The complete works of Ralph Waldo Emerson: Miscellanies [Vol. 11]
Emerson, Ralph Waldo, 1803-1882., Emerson, Edward Waldo, 1844-1930.


On a beautiful day in May, 1852, Louis Kossuth, the exiled governor of Hungary, who had come to this country to solicit her to interfere in European politics on behalf of his oppressed people, visited the towns of Lexington and Concord, and spoke to a large assemblage in each place.

Kossuth was met at the Lexington line by a cavalcade from Page  624 Concord, who escorted him to the village, where he received a cordial welcome. The town hall was crowded with people. The Hon. John S. Keyes presided, and Mr. Emerson made the address of welcome.

Kossuth, in his earnest appeal for American help, addressed Mr. Emerson personally in the following passages, after alluding to Concord's part in the struggle for Freedom in 1775:—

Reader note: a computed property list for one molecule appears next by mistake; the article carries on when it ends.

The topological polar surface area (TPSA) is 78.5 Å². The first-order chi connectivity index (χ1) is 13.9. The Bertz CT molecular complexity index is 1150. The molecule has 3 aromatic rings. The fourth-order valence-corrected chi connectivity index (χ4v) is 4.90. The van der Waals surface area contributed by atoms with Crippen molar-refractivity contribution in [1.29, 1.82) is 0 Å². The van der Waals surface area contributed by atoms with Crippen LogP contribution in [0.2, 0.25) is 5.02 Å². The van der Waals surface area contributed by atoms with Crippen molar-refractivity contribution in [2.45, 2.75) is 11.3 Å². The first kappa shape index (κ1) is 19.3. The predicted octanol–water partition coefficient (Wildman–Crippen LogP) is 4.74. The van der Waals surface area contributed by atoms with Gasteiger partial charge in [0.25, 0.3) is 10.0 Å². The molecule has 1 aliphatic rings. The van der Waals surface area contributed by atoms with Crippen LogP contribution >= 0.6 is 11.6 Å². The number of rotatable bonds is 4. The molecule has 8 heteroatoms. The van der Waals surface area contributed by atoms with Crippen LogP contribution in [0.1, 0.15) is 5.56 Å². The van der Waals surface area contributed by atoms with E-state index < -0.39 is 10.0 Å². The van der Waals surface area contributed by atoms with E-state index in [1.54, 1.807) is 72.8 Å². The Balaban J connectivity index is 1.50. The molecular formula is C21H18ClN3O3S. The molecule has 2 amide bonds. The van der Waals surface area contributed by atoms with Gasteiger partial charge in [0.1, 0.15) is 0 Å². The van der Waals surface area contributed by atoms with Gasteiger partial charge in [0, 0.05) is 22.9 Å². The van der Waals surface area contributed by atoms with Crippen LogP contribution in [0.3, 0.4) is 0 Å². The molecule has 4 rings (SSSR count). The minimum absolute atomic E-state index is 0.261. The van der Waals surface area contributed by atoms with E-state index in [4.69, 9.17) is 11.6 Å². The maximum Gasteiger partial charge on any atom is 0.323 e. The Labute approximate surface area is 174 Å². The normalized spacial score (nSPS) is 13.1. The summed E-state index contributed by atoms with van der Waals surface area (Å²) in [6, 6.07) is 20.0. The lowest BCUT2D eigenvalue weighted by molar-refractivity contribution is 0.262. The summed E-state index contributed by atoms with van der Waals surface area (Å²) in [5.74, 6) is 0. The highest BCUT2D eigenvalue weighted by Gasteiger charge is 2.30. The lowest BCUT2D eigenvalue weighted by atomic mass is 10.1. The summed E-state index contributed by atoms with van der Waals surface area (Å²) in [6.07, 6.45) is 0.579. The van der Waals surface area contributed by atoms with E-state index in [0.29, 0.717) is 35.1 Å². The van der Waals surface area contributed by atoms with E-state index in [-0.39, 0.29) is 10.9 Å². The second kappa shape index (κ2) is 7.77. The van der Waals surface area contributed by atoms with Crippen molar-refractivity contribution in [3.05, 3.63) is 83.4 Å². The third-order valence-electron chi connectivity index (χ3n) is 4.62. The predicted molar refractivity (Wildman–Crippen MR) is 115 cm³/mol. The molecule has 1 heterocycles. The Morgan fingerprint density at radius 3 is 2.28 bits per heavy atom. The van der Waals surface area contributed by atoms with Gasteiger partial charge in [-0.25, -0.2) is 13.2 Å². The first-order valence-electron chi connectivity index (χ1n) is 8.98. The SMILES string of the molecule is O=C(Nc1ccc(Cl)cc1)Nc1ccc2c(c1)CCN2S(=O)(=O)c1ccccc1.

"It is strange, indeed, how every incident of the present bears the mark of a deeper meaning around me. There is meaning in the very fact that it is you, sir, by whom the representative of Hungary's ill-fated struggle is so generously welcomed … to the shrine of martyrs illumined by victory. You are wont to dive into the mysteries of truth and disclose mysteries of right to the eyes of men. Your honored name is Emerson; and Emerson was the name of a man who, a minister of the gospel, turned out with his people, on the 19th of April of eternal memory, when the alarm-bell first was rung. … I take hold of that augury, sir. Religion and Philosophy, you blessed twins,—upon you I rely with my hopes to America. Religion, the philosophy of the heart, will make the Americans generous; and philosophy, the religion of the mind, will make the Americans wise; and all that I claim is a generous wisdom and a wise generosity."

Page 398, note 1. I am unable to find the source of these lines.

Page 399, note 1. For the power of minorities, see "Progress of Culture," Letters and Social Aims, pp. 216-219, and "Considerations by the Way," Conduct of Life, pp. 248, 249.